In 1903, Mrs. Adelade B. Hodgman owned the SE 1/4 of Section 30, Tp. 2 S. R. 21 E. B. M. and was, by what is termed the Woodworth decree (District Court of Blaine County, then Logan, fourth Judicial District, November 28, 1892), adjudicated 180 inches of water with priority of June 14, 1883, expressly made appurtenant to said quarter section. Philip Shanahan, as owner of the S 1/2 NE 1/4 of said section, was therein decreed 50 inches of water with a priority of May 15, 1885, the same being specifically made appurtenant to his land.

In 1909 Mrs. Hodgman was the owner of both above described tracts when the so-called Frost Decree (on demurrer, Frost v. Alturas Water Co., 11 Idaho 294, 81 P. 996; final adjudication, District Court for Lincoln County, Fourth Judicial District, December 13, 1909) was entered, confirming generally the above priorities:

" '. . . . It is Further Ordered, Adjudged and Decreed that the respective parties, plaintiffs and defendants, in the various actions named in the Findings herein, . . . . they and their successors in interest, be and they are hereby awarded the right to the use of the waters of Big Wood River and its tributaries, and the various dry streams named in said decrees, to the extent that they are respectively awarded such use in the various actions and decrees to which they are parties, respectively; but that this right shall not be construed to be a double appropriation of the waters of said streams, and wherein the said parties are reawarded such amounts in this decree, they and their successors in interest, respectively, shall be entitled to the use of only one such rights, to wit: either the right named in said decrees, or the right otherwise awarded in this decree'. It is further stipulated that in Book 6 of said record, page 242 in the case of N.R. Woodworth, et al., versus Frank Anthony, et al., in the Findings of Fact appears the following: 'That the following named persons, plaintiffs and defendants herein, appropriated the following number of inches of water, measured under a four inch pressure from said Little Wood River and its tributaries at the following dates respectively for the purpose of irrigating the lands herein described belonging to said respective parties, to wit:' And that on page 252 of said Findings in said record appears the following: 'Mrs. A.B. Hodgeman, 180 inches, from June 4, 1893 for the irrigation of the South East Quarter (SE 1/4) of Section Thirty (30) Township Two (2) Range Twenty-One (21) East.' "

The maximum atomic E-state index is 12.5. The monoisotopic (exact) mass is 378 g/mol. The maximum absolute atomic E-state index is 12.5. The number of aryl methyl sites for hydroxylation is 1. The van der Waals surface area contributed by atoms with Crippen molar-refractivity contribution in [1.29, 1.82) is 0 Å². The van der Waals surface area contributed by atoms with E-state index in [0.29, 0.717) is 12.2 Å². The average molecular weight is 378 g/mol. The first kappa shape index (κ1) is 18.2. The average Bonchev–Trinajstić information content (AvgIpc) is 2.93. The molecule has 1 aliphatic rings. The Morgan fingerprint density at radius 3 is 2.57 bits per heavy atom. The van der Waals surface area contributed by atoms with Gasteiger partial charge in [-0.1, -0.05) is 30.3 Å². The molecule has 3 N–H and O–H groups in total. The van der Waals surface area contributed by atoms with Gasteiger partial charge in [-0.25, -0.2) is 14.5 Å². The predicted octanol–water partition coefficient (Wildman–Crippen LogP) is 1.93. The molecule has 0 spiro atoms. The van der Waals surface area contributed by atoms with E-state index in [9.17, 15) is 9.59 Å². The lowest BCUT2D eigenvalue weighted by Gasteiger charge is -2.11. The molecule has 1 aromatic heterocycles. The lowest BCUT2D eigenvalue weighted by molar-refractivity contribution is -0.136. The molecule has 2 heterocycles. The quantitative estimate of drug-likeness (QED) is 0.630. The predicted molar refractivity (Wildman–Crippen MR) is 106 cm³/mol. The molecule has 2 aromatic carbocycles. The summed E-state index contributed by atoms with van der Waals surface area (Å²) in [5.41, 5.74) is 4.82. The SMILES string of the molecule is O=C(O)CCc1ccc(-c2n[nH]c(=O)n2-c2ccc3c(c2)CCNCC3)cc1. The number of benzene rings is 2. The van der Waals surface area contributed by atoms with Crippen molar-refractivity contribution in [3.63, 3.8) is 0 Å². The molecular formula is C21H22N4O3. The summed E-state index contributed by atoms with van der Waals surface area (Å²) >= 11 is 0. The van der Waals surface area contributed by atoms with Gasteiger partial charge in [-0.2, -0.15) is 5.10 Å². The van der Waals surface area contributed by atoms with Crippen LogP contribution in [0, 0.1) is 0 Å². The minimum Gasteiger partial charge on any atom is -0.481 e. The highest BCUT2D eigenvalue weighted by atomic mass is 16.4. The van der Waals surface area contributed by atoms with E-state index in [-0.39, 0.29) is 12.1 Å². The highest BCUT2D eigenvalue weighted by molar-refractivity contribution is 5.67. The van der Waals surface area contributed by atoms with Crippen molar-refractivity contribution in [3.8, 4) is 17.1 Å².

And also, "Hodgman, Adelaide B., South Half (S 1/2) of the North East Quarter (NE 1/4) of Section Thirty (30), Township Two (2) South, Range Twenty-One (21) East, containing 240 acres," and "Hodgman, Adelaide B. 180 inches, June 14, 1883, Silver Creek." and "Hodgman, Adelaide B. 50 inches, May 14, 1885, Silver Creek." The above 50 inches of 1885 water being the 50 inches decreed to Shanahan in the Woodworth Decree. Some time prior to March 27th, 1922, Mrs. Hodgman sold the S 1/2 NE 1/4 and the N 1/2 S.E. 1/4 together with all appurtenant water rights to H.H. Cook. March 27, 1922, Cook and his wife mortgaged, among other lands, the N 1/2 S.E. 1/4 of section 30, which did not include the land now owned by respondent, "together with all other water rights, ditch and canal rights thereunto belonging or in anywise appertaining," to the State of Idaho.